In the catalog of imagined horrors inflicted upon the nation by a merciless government, none is more enduring, at least in the minds of big business and the Republican right, than regulation.
They have invoked it for 40 years, since President Nixon, Republican, signed all those laws regulating discharges into the country's air, lakes and streams and forcing businesses to have clean and safe workplaces.
Last week the Republicans used their big majority in the House of Representatives to pass a nonsensical bill to halt new federal regulation. Every important regulation on business would hereafter have to be approved by both houses of Congress. It would quadruple the workload of Congress, which cannot now even pass routine budget bills, and virtually guarantee that no act of Congress dealing with the health, safety and financial security of the American people would ever again be implemented.
But it was just theater. No one seriously thought that could work or should become law. But the Republican congressmen all rushed out boilerplate statements crowing about their votes to create jobs by voting to stop President Obama from imposing burdensome rules on those desperate good people, "the job creators."
Rep. Tim Griffin sent the media a statement claiming that he had just voted to stop the heavy hand of Barack Obama from "crushing Arkansas job creators." He didn't identify the Arkansas employers or potential employers whom the president and his bureaucrats were crushing and how they were doing it.
If he were pressed, he would probably say it's those forthcoming rules to control greenhouse gases, coal ash and other pollutants from fossil fuels, a list supplied by the coal and petrochemical industries and electric utilities.
Griffin would be hard-pressed to show that less government regulation produces jobs. He was a mole in the best laboratory for that research, the George W. Bush administration. (Griffin worked in the White House political office.) Bush came into office denouncing the excessive regulation of the Bill Clinton administration and promising to be more obliging of industry. He put lawyers, lobbyists and executives from industries in the jobs regulating their industries, and regulation came to a virtual standstill, from the Environmental Protection Agency to the Securities and Exchange Commission and the other financial regulators. Bush's EPA refused to carry out the Clean Air Act even after the conservative U.S. Supreme Court said it was obliged to.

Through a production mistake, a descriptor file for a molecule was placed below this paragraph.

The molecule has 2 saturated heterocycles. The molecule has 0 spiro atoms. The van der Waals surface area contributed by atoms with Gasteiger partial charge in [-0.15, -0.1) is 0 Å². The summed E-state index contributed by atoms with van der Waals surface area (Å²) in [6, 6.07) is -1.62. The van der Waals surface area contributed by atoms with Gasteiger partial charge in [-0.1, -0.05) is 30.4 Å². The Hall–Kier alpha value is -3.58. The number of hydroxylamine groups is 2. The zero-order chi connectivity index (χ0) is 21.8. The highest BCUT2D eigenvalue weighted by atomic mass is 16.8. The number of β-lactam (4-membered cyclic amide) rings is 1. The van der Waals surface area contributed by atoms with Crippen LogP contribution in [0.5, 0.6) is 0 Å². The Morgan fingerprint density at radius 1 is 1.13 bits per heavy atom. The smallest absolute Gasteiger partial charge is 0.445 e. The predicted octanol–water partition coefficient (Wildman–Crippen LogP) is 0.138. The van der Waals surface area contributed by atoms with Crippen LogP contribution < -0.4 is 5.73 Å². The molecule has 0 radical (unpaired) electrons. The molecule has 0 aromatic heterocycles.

How did all that work out, congressman?
The economy produced a net growth of almost 23 million jobs under the extreme duress of the Clinton regulators. In the caress of the Bush regulators, the job creators produced a hair over 1 million jobs—the worst eight-year jobs record since the Great Depression. We need more of that, Griffin says.
The regulatory bugbear does go back largely to Nixon and to the Democratic Congress that worked so closely with him.
There was the hated Occupational Safety and Health Act, signed by Nixon in 1970, requiring all private and government employers to provide a workplace free of toxic chemicals, mechanical dangers and unsanitary conditions. For 20 years, industries denounced OSHA regulations and pointed to ridiculous sounding rules. They were supposed to be costing millions of jobs.
You hear the complaints only rarely now. One reason is that some 14,000 workers were killed or died from workplace accidents or sicknesses every year then. It's down to a little over 4,000 a year now although employment has almost doubled. Injury rates and work-related sicknesses have dropped dramatically, from 11 per 100 workers in 1972, when the rules went into effect, to 3.5 per 100 workers now.
All the consumer product safety rules that Republicans are raging about now? That pretty much started with Nixon and his firebrand consumer affairs director, Virginia Knauer, who died, incidentally, the other day at 96.
All the current fuss about regulation is over the implementation of the Clean Air Act, signed by Nixon, along with the Clean Water Act and the Endangered Species Act. When a major air pollutant is identified, the EPA is supposed to adopt regulations to bring it under control. Now it's carbon dioxide, mercury, nitric acids and other contributors to global warming.
Congress and their regulatory lackeys acted upon the growing alarm of Americans about polluted lakes, rivers and harbors, the smothering smog and deteriorating quality of the air over major cities like Los Angeles, Houston and Chicago (and, yes, Little Rock), the acid rain that was killing forests in the industrial heartland and the rising incidence of respiratory diseases among children and the elderly.
All those horrors are much better, thanks to regulation, and some day we will combat greenhouse gases, too, though maybe too late. It is well to remember that the Griffins and the chambers of commerce all those years said the rules were excessive and job killing.